If government agencies, foundations, philanthropist, and concertgoers want to spend their time and money doing other things than support us, then what would you say to win them over? How would your city be damaged if the local orchestra(s) were to disappear tomorrow?

Isn’t this an awful way to wake up in the morning? We can’t go through another terrible economic meltdown like we saw a couple of years ago, nor wait for the next generation of philanthropist who may not invest in us. How about waking up on the side of the bed that demands that our art form be dignified for something greater than the notes we play so well? What if each orchestra took the three most compelling problems in their communities and built their entire organization around solving them?

Music itself won’t feed a starving child or stop a bullet for taking a soul from this Earth. Music won’t employ an entire town or put the needed support staff in a school building. However, taking our young people through the musical process and giving their community something to have pride in has been proven to help develop the skills they will need for future success. If unlocking the technique needed for musical success and the sense of accomplishment created by the final chords of a Brahms symphony does not help to solve some of our most compelling problems, then I’ll be damned to know what will.

We should use our art form to teach a community how it should function. As Dr. Jose Abreu defines an orchestra as “…a community where the essential and exclusive feature is that it is the only community that comes together with the fundamental objective of agreeing with itself.” We should use more of our talents as professional musicians to teach children resilience, mental focus, delayed gratification, goal-directed behaviour, and executive functioning skills. If we could accomplish those two things, do you think we could encourage our greatest institutions to support us in that mission side-by-side with presenting our art on the highest level possible?

What would the side effects of that focused mission be? Would we save society a lot of money while producing a new generation of responsible citizens? Would we make a lasting impression on a community never exposed to classical music? Would we break down the barriers of accessibility? Would we gain new supporters of all types because we gave them all something new to invest in? We are sitting on the solutions our society desperately needs and as musicians we must not forget that the “symphony” of the old European cultures meant “a unison of harmony”, not just a collection of performing musical instruments.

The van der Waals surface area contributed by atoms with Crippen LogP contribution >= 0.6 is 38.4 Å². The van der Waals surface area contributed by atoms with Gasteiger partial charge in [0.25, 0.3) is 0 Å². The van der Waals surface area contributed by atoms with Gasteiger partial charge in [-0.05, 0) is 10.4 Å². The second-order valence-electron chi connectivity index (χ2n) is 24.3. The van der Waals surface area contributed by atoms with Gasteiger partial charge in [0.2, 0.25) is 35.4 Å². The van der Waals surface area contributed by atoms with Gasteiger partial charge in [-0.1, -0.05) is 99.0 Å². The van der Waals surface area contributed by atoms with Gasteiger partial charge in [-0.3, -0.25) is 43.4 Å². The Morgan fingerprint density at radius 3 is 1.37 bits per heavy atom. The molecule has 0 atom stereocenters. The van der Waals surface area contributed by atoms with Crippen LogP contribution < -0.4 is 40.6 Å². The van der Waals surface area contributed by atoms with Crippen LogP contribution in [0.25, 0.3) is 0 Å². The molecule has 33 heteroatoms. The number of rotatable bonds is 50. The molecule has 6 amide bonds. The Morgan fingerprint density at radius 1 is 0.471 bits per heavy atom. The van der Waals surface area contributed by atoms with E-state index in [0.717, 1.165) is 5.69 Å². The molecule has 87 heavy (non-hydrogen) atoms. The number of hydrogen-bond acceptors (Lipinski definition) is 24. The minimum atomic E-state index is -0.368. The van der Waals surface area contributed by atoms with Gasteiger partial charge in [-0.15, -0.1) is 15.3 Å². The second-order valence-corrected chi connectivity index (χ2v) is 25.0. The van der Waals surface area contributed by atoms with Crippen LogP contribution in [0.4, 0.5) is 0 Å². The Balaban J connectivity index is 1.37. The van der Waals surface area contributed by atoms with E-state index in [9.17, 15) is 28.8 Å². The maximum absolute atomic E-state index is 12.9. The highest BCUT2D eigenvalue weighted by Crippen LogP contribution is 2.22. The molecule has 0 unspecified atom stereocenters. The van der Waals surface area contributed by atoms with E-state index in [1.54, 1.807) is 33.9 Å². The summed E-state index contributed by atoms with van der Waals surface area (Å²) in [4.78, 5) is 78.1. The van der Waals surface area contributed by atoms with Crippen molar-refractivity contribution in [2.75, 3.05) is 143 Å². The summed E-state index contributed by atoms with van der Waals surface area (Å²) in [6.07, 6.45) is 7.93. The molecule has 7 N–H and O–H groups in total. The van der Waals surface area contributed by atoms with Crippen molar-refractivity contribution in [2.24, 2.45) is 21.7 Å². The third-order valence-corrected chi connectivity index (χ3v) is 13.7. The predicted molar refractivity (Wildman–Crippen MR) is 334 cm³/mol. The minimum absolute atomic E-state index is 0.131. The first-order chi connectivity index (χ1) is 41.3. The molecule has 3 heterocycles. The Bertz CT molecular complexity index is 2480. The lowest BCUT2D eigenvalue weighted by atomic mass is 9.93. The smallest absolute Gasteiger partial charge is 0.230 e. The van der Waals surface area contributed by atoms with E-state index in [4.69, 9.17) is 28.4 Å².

Wake up on the other side of the bed. I’ll explain in my next post what that could look like.

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  1. Byron Hanson says

    Bravo, Stanford. You’re looking in the right direction; now we all have to find specific things we can do to work effectively in that direction. Our orchestras generally consist of well-trained artists whose privilege it has been to be well-paid to do what they love, but too often that has become an end in itself, and the larger goals have become lost. It’s a situation parallel to those who take for granted we can have a democratic government working well without intelligent effort on the part of everyone to make it so through (among other things) on-going education and more thought given to the consequences of our actions everyday.

    • david zaiss says

      Community music can happen anywhere anytime. In the 80’s I started an elementary/high school band program at the smallest K-12 school in British Columbia. A few students came mostly out of curiosity, supported by their parents, whose curiosity inspired me to start a community band too. Before we knew it we had a choir, then a jazz band, then a dance band. Thirty years later those musical footprints are still being filled in the remote foothills of the Rocky Mountains, and some of my old band members are still playing. Musically, whatever we choose to do, as long as we continue to do it, “with intelligent effort on the part of everyone” can change lives.